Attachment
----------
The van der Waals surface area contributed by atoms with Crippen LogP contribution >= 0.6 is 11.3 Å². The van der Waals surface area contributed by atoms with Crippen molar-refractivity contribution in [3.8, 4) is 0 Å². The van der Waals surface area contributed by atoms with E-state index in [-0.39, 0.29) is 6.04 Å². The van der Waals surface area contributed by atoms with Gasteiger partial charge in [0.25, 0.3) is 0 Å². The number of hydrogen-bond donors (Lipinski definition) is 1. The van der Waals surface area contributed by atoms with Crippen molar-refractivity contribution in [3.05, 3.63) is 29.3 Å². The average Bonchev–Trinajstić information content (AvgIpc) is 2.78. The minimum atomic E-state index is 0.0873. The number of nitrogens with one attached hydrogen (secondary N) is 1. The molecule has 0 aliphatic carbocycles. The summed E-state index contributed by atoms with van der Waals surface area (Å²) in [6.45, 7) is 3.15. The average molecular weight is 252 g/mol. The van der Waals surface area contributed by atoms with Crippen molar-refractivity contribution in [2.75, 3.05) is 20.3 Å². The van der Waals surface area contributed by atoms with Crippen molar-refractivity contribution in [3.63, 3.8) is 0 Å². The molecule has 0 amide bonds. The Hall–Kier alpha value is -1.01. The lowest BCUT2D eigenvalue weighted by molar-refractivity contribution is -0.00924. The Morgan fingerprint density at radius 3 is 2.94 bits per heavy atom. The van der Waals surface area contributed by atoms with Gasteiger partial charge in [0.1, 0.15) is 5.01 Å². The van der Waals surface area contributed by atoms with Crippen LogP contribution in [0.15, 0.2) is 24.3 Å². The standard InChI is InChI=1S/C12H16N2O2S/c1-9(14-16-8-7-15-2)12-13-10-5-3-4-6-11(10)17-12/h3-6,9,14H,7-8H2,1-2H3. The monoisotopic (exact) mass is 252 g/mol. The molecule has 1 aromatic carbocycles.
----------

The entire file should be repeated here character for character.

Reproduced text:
The van der Waals surface area contributed by atoms with Crippen LogP contribution >= 0.6 is 11.3 Å². The van der Waals surface area contributed by atoms with Crippen molar-refractivity contribution in [3.8, 4) is 0 Å². The van der Waals surface area contributed by atoms with E-state index in [-0.39, 0.29) is 6.04 Å². The van der Waals surface area contributed by atoms with Gasteiger partial charge in [0.25, 0.3) is 0 Å². The number of hydrogen-bond donors (Lipinski definition) is 1. The van der Waals surface area contributed by atoms with Crippen molar-refractivity contribution in [3.05, 3.63) is 29.3 Å². The average Bonchev–Trinajstić information content (AvgIpc) is 2.78. The minimum atomic E-state index is 0.0873. The number of nitrogens with one attached hydrogen (secondary N) is 1. The molecule has 0 aliphatic carbocycles. The summed E-state index contributed by atoms with van der Waals surface area (Å²) in [6.45, 7) is 3.15. The average molecular weight is 252 g/mol. The van der Waals surface area contributed by atoms with Crippen molar-refractivity contribution in [2.75, 3.05) is 20.3 Å². The van der Waals surface area contributed by atoms with Crippen molar-refractivity contribution in [3.63, 3.8) is 0 Å². The molecule has 0 amide bonds. The Hall–Kier alpha value is -1.01. The lowest BCUT2D eigenvalue weighted by molar-refractivity contribution is -0.00924. The Morgan fingerprint density at radius 3 is 2.94 bits per heavy atom. The van der Waals surface area contributed by atoms with Gasteiger partial charge in [0.1, 0.15) is 5.01 Å². The van der Waals surface area contributed by atoms with Crippen LogP contribution in [0.15, 0.2) is 24.3 Å². The standard InChI is InChI=1S/C12H16N2O2S/c1-9(14-16-8-7-15-2)12-13-10-5-3-4-6-11(10)17-12/h3-6,9,14H,7-8H2,1-2H3. The monoisotopic (exact) mass is 252 g/mol. The molecule has 1 aromatic carbocycles.